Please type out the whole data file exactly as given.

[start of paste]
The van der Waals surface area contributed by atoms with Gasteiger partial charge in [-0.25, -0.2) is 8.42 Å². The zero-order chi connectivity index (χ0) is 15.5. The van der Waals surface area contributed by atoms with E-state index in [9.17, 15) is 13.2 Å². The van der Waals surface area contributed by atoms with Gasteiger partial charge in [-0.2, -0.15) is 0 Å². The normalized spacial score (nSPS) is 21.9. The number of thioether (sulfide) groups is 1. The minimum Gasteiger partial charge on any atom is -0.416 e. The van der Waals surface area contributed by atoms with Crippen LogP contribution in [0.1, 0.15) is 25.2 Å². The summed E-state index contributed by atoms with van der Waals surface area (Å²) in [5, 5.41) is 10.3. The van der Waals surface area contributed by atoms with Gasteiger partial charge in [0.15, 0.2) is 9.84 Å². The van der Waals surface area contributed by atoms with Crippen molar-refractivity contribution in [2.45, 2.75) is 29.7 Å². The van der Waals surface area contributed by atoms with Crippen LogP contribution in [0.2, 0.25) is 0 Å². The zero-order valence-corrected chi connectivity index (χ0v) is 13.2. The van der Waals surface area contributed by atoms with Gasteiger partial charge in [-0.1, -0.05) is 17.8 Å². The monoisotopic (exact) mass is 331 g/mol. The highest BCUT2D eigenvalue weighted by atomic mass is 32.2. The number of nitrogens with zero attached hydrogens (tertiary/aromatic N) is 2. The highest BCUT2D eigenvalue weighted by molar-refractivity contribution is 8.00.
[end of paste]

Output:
The van der Waals surface area contributed by atoms with Gasteiger partial charge in [-0.25, -0.2) is 8.42 Å². The zero-order chi connectivity index (χ0) is 15.5. The van der Waals surface area contributed by atoms with E-state index in [9.17, 15) is 13.2 Å². The van der Waals surface area contributed by atoms with Gasteiger partial charge in [-0.2, -0.15) is 0 Å². The normalized spacial score (nSPS) is 21.9. The number of thioether (sulfide) groups is 1. The minimum Gasteiger partial charge on any atom is -0.416 e. The van der Waals surface area contributed by atoms with Crippen LogP contribution in [0.1, 0.15) is 25.2 Å². The summed E-state index contributed by atoms with van der Waals surface area (Å²) in [5, 5.41) is 10.3. The van der Waals surface area contributed by atoms with Gasteiger partial charge in [0.15, 0.2) is 9.84 Å². The van der Waals surface area contributed by atoms with Crippen molar-refractivity contribution in [2.45, 2.75) is 29.7 Å². The van der Waals surface area contributed by atoms with Crippen LogP contribution in [0.2, 0.25) is 0 Å². The zero-order valence-corrected chi connectivity index (χ0v) is 13.2. The van der Waals surface area contributed by atoms with Gasteiger partial charge in [-0.1, -0.05) is 17.8 Å². The monoisotopic (exact) mass is 331 g/mol. The highest BCUT2D eigenvalue weighted by atomic mass is 32.2. The number of nitrogens with zero attached hydrogens (tertiary/aromatic N) is 2. The highest BCUT2D eigenvalue weighted by molar-refractivity contribution is 8.00.